Tech and data play a huge role for iQIYI, China’s second-largest streaming platform, as a way to innovate and step out ahead of its competitors, iQIYI founder and CEO Yu Gong explained in a keynote speech Monday at FilMart.
“We don’t see a lot of innovation-driven entertainment companies yet. We want to be the one,” he said. “But innovation is not gambling. We need to be brave, but have the capacity to take calculated risks.”
Big Data is the key to ensuring the firm is putting its chips on the surest bets.
The iQIYI site currently has 200 million to 300 million viewers per day. It retains and analyzes “a huge amount of data” from all of them, Gong said, including info about logins, gender, location and what kinds of services are used and programs preferred, allowing the company to generate detailed assessments of what kinds of responses different content might elicit.
“We need predictions like this so we can lower the risks on our programs and other services. We need to know what viewers want to see and what we they don’t so that our [AI automated] recommendations won’t annoy them.”
A lot of work is put into classifying audience groups, determining who exactly is watching what. “I’m not talking about determining actual ages — I’m talking about people’s mentality. Some people just act like teenage girls” in their viewing choices, he said to laughs.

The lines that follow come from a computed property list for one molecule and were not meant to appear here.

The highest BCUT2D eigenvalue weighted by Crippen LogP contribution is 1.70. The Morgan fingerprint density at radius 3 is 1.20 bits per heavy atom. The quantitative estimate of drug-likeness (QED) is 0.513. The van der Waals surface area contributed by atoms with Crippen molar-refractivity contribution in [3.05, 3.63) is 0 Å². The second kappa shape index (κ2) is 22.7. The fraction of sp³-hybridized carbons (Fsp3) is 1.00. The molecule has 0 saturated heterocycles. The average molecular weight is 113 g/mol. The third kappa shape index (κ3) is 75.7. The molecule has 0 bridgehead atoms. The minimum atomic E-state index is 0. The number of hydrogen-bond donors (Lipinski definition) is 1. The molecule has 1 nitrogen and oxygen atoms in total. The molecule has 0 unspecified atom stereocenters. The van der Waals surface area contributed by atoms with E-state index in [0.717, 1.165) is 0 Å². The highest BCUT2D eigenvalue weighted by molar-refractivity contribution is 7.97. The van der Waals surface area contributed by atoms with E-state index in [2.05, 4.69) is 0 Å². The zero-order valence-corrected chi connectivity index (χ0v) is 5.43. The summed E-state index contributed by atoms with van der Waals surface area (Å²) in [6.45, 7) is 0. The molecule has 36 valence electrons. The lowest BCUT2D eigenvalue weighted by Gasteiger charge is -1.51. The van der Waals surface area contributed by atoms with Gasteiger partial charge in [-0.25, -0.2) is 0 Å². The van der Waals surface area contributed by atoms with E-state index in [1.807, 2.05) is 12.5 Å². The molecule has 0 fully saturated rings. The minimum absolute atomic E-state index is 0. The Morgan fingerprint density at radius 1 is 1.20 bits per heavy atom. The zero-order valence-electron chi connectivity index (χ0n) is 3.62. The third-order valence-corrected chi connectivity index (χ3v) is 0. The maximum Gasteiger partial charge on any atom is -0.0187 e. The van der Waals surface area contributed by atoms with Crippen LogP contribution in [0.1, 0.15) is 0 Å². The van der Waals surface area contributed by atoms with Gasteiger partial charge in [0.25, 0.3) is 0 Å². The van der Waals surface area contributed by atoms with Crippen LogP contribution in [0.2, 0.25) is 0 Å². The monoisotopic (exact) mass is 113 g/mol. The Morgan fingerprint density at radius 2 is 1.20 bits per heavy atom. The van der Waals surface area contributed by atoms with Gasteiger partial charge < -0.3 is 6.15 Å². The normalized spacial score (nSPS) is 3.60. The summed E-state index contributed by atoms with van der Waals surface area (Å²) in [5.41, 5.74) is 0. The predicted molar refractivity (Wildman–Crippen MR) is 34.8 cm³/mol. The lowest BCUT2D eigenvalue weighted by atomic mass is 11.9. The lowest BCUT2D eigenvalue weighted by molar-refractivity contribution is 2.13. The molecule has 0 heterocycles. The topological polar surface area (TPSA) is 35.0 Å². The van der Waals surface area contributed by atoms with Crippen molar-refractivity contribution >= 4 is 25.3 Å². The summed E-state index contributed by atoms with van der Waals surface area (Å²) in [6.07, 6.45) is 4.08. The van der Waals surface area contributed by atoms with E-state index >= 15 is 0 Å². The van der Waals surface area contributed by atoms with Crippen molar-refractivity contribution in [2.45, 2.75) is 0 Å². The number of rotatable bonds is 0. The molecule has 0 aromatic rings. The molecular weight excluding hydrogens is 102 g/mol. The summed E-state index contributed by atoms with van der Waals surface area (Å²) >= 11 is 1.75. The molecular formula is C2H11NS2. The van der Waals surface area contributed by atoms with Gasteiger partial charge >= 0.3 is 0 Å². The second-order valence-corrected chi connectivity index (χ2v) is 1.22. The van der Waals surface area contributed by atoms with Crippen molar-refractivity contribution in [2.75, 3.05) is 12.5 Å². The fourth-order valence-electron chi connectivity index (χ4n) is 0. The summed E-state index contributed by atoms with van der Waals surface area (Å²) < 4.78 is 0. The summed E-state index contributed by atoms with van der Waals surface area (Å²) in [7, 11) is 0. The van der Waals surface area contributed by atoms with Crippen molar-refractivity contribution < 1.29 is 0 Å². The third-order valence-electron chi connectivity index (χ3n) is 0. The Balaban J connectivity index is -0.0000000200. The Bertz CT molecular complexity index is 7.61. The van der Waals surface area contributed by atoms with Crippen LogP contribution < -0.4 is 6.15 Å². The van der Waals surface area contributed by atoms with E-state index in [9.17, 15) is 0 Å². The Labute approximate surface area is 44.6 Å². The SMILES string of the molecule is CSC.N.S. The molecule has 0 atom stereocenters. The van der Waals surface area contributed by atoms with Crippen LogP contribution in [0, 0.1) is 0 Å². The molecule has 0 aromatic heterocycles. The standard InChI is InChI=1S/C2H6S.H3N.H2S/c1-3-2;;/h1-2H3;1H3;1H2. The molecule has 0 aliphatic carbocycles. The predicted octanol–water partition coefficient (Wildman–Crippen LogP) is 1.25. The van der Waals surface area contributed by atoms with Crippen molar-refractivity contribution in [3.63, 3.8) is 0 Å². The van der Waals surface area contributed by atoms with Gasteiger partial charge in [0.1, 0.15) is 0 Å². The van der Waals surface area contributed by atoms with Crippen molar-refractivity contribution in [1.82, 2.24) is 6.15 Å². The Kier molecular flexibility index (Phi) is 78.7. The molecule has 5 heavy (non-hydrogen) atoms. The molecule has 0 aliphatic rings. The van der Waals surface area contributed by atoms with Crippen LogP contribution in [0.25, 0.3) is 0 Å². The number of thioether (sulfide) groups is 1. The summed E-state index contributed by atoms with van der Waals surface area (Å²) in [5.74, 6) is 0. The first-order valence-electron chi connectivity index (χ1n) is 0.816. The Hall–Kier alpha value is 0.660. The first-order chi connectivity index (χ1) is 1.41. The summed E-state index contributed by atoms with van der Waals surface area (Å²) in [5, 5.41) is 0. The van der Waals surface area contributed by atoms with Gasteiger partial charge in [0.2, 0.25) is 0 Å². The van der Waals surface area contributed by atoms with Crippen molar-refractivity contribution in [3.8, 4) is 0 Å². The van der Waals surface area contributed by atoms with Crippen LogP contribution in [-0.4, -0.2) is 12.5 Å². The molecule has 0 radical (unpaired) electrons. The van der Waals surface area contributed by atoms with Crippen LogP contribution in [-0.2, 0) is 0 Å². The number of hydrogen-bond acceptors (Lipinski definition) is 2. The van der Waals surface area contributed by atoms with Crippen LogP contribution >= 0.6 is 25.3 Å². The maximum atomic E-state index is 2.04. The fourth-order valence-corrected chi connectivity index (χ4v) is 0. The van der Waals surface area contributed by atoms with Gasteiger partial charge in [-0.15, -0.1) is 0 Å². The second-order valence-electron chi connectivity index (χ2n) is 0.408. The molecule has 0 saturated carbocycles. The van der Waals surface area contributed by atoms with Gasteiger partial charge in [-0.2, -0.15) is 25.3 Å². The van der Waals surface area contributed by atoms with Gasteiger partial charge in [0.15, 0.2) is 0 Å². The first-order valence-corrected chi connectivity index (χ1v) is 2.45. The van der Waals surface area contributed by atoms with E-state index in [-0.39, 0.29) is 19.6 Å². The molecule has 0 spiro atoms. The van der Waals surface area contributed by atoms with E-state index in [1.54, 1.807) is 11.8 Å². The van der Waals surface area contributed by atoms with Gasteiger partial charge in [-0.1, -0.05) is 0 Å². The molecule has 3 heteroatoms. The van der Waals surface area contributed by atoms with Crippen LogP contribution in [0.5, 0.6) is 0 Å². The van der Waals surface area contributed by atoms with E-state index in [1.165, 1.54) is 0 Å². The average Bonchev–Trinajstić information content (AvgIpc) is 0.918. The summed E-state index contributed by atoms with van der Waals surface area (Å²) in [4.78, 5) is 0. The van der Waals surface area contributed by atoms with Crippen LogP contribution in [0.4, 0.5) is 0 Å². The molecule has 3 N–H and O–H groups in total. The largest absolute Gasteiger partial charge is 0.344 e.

The company employs about 4,000 software engineers and has hundreds of server rooms in China. A number of them are at work stamping out the spread of fake data, as the country is full of companies that specialize in faking views, comments or reviews to trick algorithms — and through them, advertisers and investors — into thinking products are more popular than they are.
Gong said that while total detection of fakery was impossible, his teams had reached a 2% accuracy level, so low that now violators “are just spending money but not gaining any advantages” from trying to game the system. The company has eliminated YouTube-style view counts on its streaming platform, instead determining popularity via internal, hidden algorithms sharing stats only with advertisers and content creators.
“We believe this method is better than simply showing the number of views. This has become an industry standard and more and more difficult to cheat,” he said.
Numbers aside, the firm still believes that exclusive, quality content remains the key to success, especially as the Chinese online streaming landscape shifts away from user-generated content to professionally generated content. “I really believe in the impact of marketing, but content is in fact king. The Internet has brought the cost of communication way down, so when we have good content in our hands it can be easily promoted to everyone everywhere,” said Gong.
But the company is struggling to find standout, unique programming. “There’s too much homogenous content at the moment. We’ve seen a lot of proposals, but they’re all very similar It’s hard to find something that really leaves an impression,” he said, discussing variety shows, which have exploded as an online genre in China in recent years.
iQIYI lost $1.3 billion in 2018, largely due to higher spending on original content production.
The content creation landscape is changing now that a single season of such a show can easily command a budget of $2.9 million to $4.5 million (RMB20 million to RMB30 million), Gong said. With such a price tag, only the existing big Chinese streaming platforms are able to take on the necessary commercial risks of production at that scale.
“I think the quality of variety shows will get better and better, but the room for innovation will get smaller and smaller,” as the number of different content creators decreases and the field is consolidated, Gong said.